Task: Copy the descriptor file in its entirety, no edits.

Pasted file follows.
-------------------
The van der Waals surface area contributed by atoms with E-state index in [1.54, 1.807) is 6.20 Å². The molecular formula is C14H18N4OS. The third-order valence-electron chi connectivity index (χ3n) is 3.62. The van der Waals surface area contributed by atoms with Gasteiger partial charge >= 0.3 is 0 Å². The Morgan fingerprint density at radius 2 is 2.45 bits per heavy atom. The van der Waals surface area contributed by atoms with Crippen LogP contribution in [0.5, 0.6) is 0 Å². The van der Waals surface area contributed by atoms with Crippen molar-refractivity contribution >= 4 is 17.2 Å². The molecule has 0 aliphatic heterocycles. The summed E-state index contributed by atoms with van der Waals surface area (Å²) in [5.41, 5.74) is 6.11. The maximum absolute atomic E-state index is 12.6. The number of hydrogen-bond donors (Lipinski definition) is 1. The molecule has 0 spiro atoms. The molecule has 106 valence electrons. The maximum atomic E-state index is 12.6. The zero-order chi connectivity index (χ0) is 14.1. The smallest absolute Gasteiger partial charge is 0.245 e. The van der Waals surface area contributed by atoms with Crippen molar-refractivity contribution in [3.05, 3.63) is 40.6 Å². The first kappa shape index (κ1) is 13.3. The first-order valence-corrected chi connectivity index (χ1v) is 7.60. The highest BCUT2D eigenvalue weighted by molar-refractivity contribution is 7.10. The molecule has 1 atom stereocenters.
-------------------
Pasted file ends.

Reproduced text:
The van der Waals surface area contributed by atoms with E-state index in [1.54, 1.807) is 6.20 Å². The molecular formula is C14H18N4OS. The third-order valence-electron chi connectivity index (χ3n) is 3.62. The van der Waals surface area contributed by atoms with Gasteiger partial charge >= 0.3 is 0 Å². The Morgan fingerprint density at radius 2 is 2.45 bits per heavy atom. The van der Waals surface area contributed by atoms with Crippen LogP contribution in [0.5, 0.6) is 0 Å². The van der Waals surface area contributed by atoms with Crippen molar-refractivity contribution >= 4 is 17.2 Å². The molecule has 0 aliphatic heterocycles. The summed E-state index contributed by atoms with van der Waals surface area (Å²) in [5.41, 5.74) is 6.11. The maximum absolute atomic E-state index is 12.6. The number of hydrogen-bond donors (Lipinski definition) is 1. The molecule has 0 spiro atoms. The molecule has 106 valence electrons. The maximum atomic E-state index is 12.6. The zero-order chi connectivity index (χ0) is 14.1. The smallest absolute Gasteiger partial charge is 0.245 e. The van der Waals surface area contributed by atoms with Crippen molar-refractivity contribution in [3.05, 3.63) is 40.6 Å². The first kappa shape index (κ1) is 13.3. The first-order valence-corrected chi connectivity index (χ1v) is 7.60. The highest BCUT2D eigenvalue weighted by molar-refractivity contribution is 7.10. The molecule has 1 atom stereocenters.